HUNTERSVILLE – Bradley Middle School Principal Steve Esposito is building the foundation of his new position on communication.
Esposito began his new post as Bradley Middle’s principal July 8.
Placing emphasis on creating lines of communication between him and the community, Esposito updated the school’s web page with information about his family and career background along with an entry plan for his first months as principal.
It’s an effort to be open and approachable, Esposito said.
The four goals outlined in his entry plan are relationship-based so that interaction with faculty, staff and students, Esposito can gain insight on the school’s history and what’s been working before making changes, he explained.
“It’s really trying to have a full understanding of what’s going on,” he said.
As the school’s ninth principal in 15 years, communication and understanding of the school’s history is “tremendously important,” Assistant Principal Missy Gabriel said.
Gabriel, who will start her 16th year at Bradley Middle this fall, described the staff as tremendous, hardworking and resilient, but “they do need someone to lead the ship.”
The school isn’t in need of any one leadership style but of consistency, she said, adding that Esposito’s entry plan has allowed him to open communication, gain understanding and build trust.
“Things that we have seen so far really do seem to indicate that’s where his heart is,” Gabriel said.
The Chicago native has lived in the Charlotte area for 19 years and started his career with Charlotte-Mecklenburg Schools as a fourth-grade teacher at Elizabeth Lane Elementary School in 2002. He served as assistant principal at Lake Wylie Elementary and River Gate Elementary, before becoming principal at Highland Creek Elementary in 2010, where the increase in student test scores under his leadership earned the school recognition as a North Carolina Honor School of Excellence.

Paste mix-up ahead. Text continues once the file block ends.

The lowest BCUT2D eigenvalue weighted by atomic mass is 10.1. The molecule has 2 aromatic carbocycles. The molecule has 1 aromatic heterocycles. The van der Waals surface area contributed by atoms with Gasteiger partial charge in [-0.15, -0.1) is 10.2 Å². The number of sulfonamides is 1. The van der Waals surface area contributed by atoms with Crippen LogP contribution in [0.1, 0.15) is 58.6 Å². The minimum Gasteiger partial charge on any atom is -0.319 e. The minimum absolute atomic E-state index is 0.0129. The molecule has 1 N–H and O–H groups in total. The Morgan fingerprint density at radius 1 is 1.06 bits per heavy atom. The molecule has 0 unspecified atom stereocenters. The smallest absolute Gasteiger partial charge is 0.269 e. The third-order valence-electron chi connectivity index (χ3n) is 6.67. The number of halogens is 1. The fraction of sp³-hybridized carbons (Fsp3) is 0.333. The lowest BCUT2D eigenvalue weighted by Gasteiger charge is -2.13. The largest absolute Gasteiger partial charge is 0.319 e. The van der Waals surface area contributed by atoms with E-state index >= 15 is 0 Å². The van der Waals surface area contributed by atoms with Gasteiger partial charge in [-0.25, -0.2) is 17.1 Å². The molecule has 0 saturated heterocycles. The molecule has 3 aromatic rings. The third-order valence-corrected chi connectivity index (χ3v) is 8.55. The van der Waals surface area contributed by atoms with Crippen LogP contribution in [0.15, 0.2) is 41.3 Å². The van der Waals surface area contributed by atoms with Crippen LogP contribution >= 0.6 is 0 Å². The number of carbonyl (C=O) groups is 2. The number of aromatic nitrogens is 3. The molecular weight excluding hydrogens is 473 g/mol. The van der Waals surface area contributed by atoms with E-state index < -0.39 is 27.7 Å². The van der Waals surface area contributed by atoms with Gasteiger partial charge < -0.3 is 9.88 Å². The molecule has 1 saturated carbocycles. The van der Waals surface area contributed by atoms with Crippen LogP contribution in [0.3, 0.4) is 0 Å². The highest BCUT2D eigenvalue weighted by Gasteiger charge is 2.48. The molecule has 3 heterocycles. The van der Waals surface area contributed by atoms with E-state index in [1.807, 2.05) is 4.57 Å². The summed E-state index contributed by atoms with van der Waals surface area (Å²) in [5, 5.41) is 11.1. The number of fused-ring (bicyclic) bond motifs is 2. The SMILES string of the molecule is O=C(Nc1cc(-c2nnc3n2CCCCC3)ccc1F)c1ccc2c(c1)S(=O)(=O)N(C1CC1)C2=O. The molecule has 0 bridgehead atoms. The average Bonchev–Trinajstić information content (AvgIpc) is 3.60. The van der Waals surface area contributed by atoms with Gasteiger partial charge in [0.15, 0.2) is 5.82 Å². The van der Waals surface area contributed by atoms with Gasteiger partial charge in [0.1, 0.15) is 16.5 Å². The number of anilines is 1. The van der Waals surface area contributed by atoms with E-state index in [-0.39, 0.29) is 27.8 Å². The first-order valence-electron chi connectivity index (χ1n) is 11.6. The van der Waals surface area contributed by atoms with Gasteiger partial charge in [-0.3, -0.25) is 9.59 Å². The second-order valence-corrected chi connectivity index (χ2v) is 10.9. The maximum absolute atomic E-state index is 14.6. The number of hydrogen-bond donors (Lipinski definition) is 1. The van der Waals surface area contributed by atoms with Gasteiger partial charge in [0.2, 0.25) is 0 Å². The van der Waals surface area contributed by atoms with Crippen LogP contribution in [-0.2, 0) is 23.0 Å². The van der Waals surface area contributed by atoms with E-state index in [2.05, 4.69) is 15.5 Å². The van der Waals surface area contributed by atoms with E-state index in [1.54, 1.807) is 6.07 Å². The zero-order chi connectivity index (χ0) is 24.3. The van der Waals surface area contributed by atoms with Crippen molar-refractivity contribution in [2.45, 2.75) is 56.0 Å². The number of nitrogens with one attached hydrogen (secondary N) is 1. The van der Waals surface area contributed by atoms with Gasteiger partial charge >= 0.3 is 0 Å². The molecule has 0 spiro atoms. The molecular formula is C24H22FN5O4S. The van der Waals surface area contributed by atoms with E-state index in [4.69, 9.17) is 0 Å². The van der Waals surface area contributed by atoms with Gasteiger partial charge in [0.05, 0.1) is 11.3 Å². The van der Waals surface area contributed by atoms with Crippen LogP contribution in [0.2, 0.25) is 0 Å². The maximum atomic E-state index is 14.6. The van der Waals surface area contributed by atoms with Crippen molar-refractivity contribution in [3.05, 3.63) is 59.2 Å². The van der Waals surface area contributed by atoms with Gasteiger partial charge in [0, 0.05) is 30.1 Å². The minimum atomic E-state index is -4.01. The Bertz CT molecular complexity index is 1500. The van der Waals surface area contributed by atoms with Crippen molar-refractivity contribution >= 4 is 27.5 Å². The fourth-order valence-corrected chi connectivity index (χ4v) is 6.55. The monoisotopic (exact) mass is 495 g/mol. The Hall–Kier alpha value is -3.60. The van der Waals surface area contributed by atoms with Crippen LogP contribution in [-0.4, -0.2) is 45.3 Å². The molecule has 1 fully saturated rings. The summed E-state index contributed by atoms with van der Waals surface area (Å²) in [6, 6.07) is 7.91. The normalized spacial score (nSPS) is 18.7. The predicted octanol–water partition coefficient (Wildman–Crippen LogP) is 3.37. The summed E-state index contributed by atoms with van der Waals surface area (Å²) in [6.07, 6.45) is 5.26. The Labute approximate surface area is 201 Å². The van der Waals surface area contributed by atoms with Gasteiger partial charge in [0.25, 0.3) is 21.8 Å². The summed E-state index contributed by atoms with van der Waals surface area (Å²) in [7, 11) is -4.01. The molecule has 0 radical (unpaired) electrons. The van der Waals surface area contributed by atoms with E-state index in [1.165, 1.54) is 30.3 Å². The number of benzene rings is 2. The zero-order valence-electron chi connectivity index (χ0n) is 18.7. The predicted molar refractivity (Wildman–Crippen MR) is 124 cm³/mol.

He maximized teacher output and student achievement while at Highland Creek Elementary, Dean of Students J.R. Beavers said.
“I probably worked harder than I had worked in years past (under Esposito),” he said. “The effort and workload resulted in positive results for our school.”
Beavers commented that Esposito would always invite parents and community members into the school often to have face-to-face communication.
“He kept everybody in the loop on pretty much everything,” Beavers said.
Esposito said he plans to use his experience at the elementary-school level to bring a fresh understanding to his middle-school position.
“As an elementary school principal, you are able to work so closely with teachers in regards to teaching and learning so what I’m excited about is bringing a nice curriculum expertise and understanding of what good teaching and learning looks like in schools and being able to apply that to a middle school,” Esposito said.
Esposito said he expects to face challenges making the switch but believes that tackling them with a team-approach – using his school leadership team, parent-teacher association and colleagues – any challenge can be overcome.
“While the principalship can look like a very lonely job, what most good principals do is make it a position where you’re sharing ideas and using your colleagues,” he added.
Esposito, his wife and two children – they have a third due in August – will continue to live in Matthews.
“I’m very excited about becoming the principal at Bradley and do feel as though it is an honor to take over a school that’s doing so well and that does have such a great reputation in the community,” he said.